Storybook characters move onto children's hospital grounds

Wooden figures depicting Latvian fairy tale character Sprīdītis, and other popular children's character s such as Winnie the Pooh and Shrek, will in future welcome the youngest patients outside in the sprawling campus of buildings at Riga's Children's Hospital.

On Thursday the hospital received a curious delivery in a truck carrying the odd cargo that turned many heads as it rolled through the gates.

In May students at the Kuldīga Vocational School of Technology and Tourism held a wood sculpting plein air workshop for apprentices of the craft from across Latvia, as well as guests from Lithuania and Finland. In just three days the budding carpentry masters transformed a dozen massive logs into twelve enchanting sculptures.

Dairis Volotkēvičs, who helped render A.A.Milne’s beloved character, told LTV's Judīte Čunka “Winnie the Pooh is just so nice and cute, the kids will surely love such a bear.”

This was the school’s sixth year of hosting the plein air and its motto this year was – ‘Enter my tale!’ Each participating school worked with master teachers on separate assignments.

“For these kids to get better faster and so that they feel a motivation to get back on their feet,” teacher Mārtiņš Mednieks spelled out the reasoning behind the spellbinding sculptural mission.

The hospital itself is delighted at the installation of such a storybook strolling path through a part of its campus. Medics admit the cartoon characters create good feelings, and that helps kids get better.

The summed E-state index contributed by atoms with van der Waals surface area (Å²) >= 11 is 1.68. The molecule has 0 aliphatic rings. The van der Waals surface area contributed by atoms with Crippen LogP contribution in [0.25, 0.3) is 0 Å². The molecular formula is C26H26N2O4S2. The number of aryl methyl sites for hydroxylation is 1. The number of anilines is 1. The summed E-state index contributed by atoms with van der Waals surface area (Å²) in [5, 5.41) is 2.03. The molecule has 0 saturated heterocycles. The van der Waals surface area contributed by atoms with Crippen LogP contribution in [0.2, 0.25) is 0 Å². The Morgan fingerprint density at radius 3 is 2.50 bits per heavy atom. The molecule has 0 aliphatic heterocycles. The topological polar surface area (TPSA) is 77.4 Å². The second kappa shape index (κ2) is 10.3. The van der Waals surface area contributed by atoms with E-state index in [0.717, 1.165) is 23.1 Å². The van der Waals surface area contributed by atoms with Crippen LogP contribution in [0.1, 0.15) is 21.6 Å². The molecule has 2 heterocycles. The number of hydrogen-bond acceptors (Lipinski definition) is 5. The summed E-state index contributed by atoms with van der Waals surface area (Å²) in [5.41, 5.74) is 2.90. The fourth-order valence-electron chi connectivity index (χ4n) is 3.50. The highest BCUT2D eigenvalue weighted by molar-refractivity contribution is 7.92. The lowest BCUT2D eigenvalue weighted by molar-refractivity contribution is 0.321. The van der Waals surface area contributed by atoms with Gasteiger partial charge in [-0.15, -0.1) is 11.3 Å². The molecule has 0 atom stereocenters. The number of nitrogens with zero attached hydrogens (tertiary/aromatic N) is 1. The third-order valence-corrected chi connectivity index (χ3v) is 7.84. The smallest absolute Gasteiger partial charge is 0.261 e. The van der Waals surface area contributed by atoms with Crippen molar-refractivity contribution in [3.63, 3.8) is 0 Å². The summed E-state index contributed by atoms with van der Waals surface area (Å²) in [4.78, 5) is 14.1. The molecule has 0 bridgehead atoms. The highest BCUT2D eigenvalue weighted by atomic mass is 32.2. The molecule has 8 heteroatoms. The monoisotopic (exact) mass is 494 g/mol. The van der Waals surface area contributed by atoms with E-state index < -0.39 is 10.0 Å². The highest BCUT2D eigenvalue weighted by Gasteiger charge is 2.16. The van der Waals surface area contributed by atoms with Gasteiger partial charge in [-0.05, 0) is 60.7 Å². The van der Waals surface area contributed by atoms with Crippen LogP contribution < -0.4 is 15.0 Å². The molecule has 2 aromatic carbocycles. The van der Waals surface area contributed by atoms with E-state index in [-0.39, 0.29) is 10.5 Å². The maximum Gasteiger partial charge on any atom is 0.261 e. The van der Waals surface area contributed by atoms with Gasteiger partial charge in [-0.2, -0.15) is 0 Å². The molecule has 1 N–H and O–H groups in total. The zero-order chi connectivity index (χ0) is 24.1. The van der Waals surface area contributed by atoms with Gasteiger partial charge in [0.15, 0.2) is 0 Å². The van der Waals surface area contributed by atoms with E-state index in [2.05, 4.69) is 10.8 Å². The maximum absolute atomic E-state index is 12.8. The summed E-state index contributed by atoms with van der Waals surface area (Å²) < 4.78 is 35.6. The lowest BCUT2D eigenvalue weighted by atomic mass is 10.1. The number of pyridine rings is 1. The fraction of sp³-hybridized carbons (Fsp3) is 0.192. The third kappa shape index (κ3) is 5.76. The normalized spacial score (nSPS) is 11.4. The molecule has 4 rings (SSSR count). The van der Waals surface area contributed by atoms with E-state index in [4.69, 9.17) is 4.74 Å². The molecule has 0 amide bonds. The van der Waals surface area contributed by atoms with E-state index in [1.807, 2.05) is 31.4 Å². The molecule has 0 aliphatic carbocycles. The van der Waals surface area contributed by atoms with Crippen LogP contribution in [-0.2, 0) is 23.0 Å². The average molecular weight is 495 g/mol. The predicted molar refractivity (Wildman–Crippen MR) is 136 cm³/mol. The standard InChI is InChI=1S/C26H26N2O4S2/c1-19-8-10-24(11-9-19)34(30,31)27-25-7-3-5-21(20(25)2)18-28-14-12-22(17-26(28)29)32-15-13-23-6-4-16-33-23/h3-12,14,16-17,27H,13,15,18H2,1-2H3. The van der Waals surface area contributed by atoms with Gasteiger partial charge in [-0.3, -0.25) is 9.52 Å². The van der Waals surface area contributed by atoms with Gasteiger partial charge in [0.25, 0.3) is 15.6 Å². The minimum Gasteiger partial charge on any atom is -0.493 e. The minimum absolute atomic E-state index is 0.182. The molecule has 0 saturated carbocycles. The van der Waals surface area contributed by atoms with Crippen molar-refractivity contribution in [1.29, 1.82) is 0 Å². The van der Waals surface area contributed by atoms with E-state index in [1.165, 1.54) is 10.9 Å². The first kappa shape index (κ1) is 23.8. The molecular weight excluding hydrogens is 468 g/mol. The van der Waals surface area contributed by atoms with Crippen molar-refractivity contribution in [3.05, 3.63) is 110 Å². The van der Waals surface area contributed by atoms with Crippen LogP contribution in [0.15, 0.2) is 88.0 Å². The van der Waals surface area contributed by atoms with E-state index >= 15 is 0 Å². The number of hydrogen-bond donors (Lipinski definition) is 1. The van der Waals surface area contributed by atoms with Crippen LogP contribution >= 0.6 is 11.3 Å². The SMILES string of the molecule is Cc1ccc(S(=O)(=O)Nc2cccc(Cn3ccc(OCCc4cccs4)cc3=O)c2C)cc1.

“The child gets out of that hospital room bed and takes a few breaths of fresh air as she walks around about the grounds and sees these fun figures. They’re works of art, made with lots of warmth,” gushed Patient Social Care and Interest Group Education Department head Indra Veismane.

Children were already rushing to the delivery trucks as they arrived with their fantastic passengers.

“Shrek!” shrieked Sindija, recognizing a favorite cartoon hero.

“It will be interesting to spend warm days outside and come hug them,” added little Inita.

“This is so very much a needed thing when you have to wait a long time at the doctor’s,” Kristers’ mom Inese Majniece was impressed. “The kids can go outside, walk, jump, especially the boys,” she added.

Fire and rescue service workers on hand to help lift the massive wooden sculptures out of the trucks were previous recipients of the Kuldiga woodworking program’s gift of cabinets and lockers for their dressing room.

“I’m so glad we managed to make these kids happy,” Mednieks told LTV.

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